Earlier I had suggested that perhaps the strat bombers should leave enemy interdiction in the hex. Somebody countered with adding delay. Every day that a carpet bombing hits a hex, it should be somehow taking up time. Adding 3 delay per day could work, I liked the idea of enemy interdiction since that would cause the friendly fire associated with highly inaccurate bombing..but perhaps wouldn't add enough delay. Or maybe just have a house rule that you can only carpet bomb on one day of the week.





_____________________________

“My logisticians are a humorless lot … they know if my campaign fails, they are the first ones I will slay.” – Alexander the Great

(in reply to DicedT)
Post #: 37
RE: Is this a Desert Storm Exploit or WW II? - 1/2/2016 7:54:23 PM   
HMSWarspite

 

Posts: 1390
Joined: 4/13/2002
From: Bristol, UK
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quote:

ORIGINAL: Pelton


quote:

ORIGINAL: HMSWarspite

Pelton seems to expect historical losses regardless of the game situation and tactics.
All seems a bit strange to me... I would say Middle Earth, but he's been so good in not using the term I will refrain😊.

Pelton, he's losing Vp every turn, so is not winning, he won't be able to keep it up for ever (winter etc), and you could easily mitigate it further. We really don't know how realistic this is, as there is no history to give direct precident and I haven't seen any real analysis in the elements except Cobra, and no real analysis of that.

I really don't think this definition of exploit will catch on (use of a feature or tactic in game that deviates from history and doesn't help you win- in which case most of my games are full of exploits!)


We all paid money for a product that claimed to model historical events during WW II

If that product is modeling a Desert Storm air system and not WW II something is wrong.

You have not shown that it doesn't model plausible WW2. It certainly isn't Desert Storm. Your front line would not be there by now if it was.

_____________________________

I have a cunning plan, My Lord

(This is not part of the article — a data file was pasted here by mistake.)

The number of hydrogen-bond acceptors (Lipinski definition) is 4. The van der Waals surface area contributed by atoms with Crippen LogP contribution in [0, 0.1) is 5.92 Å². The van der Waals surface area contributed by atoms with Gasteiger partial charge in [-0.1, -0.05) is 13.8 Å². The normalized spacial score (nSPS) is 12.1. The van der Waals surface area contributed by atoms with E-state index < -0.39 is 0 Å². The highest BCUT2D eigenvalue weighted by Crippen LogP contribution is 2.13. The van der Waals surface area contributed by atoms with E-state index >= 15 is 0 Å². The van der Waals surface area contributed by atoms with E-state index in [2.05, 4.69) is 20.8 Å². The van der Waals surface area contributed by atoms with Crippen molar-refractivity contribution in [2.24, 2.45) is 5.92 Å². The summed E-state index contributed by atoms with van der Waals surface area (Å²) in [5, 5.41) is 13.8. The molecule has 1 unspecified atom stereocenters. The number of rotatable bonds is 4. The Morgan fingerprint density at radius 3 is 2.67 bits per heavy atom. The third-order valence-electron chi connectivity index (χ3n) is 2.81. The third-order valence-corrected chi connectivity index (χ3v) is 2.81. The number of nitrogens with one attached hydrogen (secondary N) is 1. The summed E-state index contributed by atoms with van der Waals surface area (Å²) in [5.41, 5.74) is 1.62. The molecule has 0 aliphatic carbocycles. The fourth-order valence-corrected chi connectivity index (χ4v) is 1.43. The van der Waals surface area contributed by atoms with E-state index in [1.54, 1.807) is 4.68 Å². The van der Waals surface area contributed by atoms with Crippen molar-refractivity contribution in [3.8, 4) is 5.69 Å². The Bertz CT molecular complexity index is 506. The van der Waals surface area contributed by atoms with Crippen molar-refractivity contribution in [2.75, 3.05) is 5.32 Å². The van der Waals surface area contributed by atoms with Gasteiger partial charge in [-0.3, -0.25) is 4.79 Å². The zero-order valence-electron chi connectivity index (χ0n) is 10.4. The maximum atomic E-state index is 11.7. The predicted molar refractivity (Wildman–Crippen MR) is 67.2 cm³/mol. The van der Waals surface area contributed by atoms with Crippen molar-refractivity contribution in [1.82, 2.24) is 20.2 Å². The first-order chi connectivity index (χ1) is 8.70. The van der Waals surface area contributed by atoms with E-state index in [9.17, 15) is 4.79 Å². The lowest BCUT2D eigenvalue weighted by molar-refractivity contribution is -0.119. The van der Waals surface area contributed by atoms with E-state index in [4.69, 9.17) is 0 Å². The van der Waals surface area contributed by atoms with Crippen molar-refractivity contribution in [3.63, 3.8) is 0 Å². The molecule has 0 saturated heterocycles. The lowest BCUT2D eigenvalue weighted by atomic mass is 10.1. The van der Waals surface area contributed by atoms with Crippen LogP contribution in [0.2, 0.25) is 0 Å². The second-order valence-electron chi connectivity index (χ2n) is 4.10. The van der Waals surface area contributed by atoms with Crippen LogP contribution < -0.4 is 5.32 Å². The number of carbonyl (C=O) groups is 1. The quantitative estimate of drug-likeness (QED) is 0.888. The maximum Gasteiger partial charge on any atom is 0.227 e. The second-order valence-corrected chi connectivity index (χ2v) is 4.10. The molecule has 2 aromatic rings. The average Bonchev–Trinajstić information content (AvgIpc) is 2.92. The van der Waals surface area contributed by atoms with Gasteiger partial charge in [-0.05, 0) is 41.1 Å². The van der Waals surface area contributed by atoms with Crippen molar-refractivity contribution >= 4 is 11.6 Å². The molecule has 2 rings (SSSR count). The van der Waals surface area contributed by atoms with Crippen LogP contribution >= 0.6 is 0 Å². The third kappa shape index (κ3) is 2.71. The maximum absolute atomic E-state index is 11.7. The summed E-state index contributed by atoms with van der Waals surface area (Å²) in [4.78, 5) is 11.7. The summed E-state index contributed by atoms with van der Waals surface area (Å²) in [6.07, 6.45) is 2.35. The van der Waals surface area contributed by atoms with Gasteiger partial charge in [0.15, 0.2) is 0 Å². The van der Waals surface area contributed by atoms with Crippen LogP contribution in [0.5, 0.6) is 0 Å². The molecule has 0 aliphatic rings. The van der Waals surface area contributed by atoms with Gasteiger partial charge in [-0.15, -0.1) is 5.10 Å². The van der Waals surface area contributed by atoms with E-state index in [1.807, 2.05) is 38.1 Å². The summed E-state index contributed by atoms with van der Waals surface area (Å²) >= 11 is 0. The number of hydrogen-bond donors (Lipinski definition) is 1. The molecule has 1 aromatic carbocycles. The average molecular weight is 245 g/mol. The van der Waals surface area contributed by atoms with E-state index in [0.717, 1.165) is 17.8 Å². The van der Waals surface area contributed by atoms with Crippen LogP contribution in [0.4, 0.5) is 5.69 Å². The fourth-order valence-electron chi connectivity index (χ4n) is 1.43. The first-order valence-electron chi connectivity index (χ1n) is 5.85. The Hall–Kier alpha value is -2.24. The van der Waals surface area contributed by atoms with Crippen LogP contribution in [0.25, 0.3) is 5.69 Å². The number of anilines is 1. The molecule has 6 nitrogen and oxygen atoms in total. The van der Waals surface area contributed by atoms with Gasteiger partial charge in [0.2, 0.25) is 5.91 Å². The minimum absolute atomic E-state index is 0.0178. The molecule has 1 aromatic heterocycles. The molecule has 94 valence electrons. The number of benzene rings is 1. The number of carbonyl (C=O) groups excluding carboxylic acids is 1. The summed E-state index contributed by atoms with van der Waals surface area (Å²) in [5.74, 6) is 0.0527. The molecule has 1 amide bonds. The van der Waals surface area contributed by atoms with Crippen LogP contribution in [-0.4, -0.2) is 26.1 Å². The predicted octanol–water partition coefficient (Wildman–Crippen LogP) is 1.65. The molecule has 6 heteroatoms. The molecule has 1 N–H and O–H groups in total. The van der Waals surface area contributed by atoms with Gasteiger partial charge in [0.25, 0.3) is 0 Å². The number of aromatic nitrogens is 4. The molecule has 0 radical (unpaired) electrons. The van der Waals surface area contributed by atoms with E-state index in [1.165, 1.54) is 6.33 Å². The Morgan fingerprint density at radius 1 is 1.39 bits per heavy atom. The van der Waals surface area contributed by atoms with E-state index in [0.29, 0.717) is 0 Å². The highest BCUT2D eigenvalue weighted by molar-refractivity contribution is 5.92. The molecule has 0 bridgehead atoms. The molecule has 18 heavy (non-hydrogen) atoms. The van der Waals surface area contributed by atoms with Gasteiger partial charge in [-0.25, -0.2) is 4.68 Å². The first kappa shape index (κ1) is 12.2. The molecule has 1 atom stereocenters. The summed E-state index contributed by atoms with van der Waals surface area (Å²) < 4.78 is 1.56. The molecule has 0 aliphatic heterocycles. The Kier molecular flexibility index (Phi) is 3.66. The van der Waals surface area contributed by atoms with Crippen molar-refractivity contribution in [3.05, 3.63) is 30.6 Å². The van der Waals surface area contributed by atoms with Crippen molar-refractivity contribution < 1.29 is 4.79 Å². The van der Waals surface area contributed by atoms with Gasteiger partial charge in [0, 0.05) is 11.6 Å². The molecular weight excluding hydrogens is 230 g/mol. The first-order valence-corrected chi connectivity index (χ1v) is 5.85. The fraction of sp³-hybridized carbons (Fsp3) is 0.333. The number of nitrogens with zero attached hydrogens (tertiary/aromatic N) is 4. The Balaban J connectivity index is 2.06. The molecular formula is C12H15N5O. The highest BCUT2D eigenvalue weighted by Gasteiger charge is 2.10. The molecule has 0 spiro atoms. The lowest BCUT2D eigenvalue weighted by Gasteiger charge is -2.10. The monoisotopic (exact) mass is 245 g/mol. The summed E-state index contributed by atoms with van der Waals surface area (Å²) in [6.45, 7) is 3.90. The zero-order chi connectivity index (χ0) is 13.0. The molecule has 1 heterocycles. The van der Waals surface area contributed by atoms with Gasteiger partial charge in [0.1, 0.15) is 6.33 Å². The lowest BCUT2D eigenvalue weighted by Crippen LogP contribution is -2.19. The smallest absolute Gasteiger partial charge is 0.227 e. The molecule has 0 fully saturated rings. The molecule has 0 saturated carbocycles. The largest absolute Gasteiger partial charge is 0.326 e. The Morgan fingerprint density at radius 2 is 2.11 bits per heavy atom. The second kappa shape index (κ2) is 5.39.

(in reply to Peltonx)
Post #: 38
RE: Is this a Desert Storm Exploit or WW II? - 1/2/2016 8:01:59 PM   
KWG


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Reposts:



In an impassionioned January 1938 memo to the Secretary of War regarding the fate of the B17 program, which the civilian leaders wanted to abort, Andrews bolstered his overall argument in favor of the B17 and against mediums that would divert scarce funds needed for strategic bombers - by noting that, on the one hand, the long range B17 could be fitted with bomb-bay fuel tanks to render it even longer ranged, and on the other hand, it was so adaptable that its payload, with or without long-range tanks, could be tailored to specific missions, including medium-range, or even short-range, sorties in support of ground forces, at low level, with small bombs, whatever.


In Italy heavy bombers used regularly in tactical bombing.

Pacific- B17s used in some missions as "DIVE BOMBERS".
Some bombing missions had the B17 flying in below 3,000 feet. B17s made strafing runs.

The B17 was mainly designed to bomb ships.



Doolittle, always the innovator:
" We have developed a very efficient type of anti-aircraft marking. Twelve AA guns can mark a straight line something over 2 miles long with about a 400-yard interval between bursts. This will be ideal for marking front line troops."

In a 10 mile hex you could start the bombing miles behind the frontline.



quote:

In game you are bombing 7 days a week. When exactly do the troops have time to attack the hex? The battle would be like this: Overnight....friendly troops back away from front line to safe distance (about a mile) Carpet bombing hits early morning. After bombing finished, troops move up to front line. Launch attack at noon. Fight until night. Back up to safe distance maybe getting a couple hours sleep. Next morning...Bomb..move up...attack....retreat....maybe sleep.